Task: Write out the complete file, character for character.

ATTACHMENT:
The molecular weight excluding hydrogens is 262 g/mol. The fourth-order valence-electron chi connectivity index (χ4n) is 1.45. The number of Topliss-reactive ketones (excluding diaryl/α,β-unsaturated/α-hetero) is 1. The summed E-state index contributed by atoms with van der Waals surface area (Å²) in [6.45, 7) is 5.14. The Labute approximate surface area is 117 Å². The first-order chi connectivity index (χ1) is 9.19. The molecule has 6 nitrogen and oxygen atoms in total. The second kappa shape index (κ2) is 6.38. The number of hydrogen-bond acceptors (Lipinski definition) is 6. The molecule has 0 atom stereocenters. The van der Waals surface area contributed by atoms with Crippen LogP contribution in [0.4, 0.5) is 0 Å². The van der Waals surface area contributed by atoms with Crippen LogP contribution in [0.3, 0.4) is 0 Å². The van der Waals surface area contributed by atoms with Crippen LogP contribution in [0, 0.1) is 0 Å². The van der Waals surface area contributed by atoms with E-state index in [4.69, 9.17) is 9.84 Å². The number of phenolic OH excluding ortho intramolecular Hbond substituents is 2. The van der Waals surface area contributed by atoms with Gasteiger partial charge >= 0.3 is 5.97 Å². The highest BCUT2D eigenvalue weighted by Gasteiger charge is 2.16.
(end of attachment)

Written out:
The molecular weight excluding hydrogens is 262 g/mol. The fourth-order valence-electron chi connectivity index (χ4n) is 1.45. The number of Topliss-reactive ketones (excluding diaryl/α,β-unsaturated/α-hetero) is 1. The summed E-state index contributed by atoms with van der Waals surface area (Å²) in [6.45, 7) is 5.14. The Labute approximate surface area is 117 Å². The first-order chi connectivity index (χ1) is 9.19. The molecule has 6 nitrogen and oxygen atoms in total. The second kappa shape index (κ2) is 6.38. The number of hydrogen-bond acceptors (Lipinski definition) is 6. The molecule has 0 atom stereocenters. The van der Waals surface area contributed by atoms with Crippen LogP contribution in [0.4, 0.5) is 0 Å². The van der Waals surface area contributed by atoms with Crippen LogP contribution in [0.3, 0.4) is 0 Å². The van der Waals surface area contributed by atoms with Crippen LogP contribution in [0, 0.1) is 0 Å². The van der Waals surface area contributed by atoms with E-state index in [4.69, 9.17) is 9.84 Å². The number of phenolic OH excluding ortho intramolecular Hbond substituents is 2. The van der Waals surface area contributed by atoms with Gasteiger partial charge >= 0.3 is 5.97 Å². The highest BCUT2D eigenvalue weighted by Gasteiger charge is 2.16.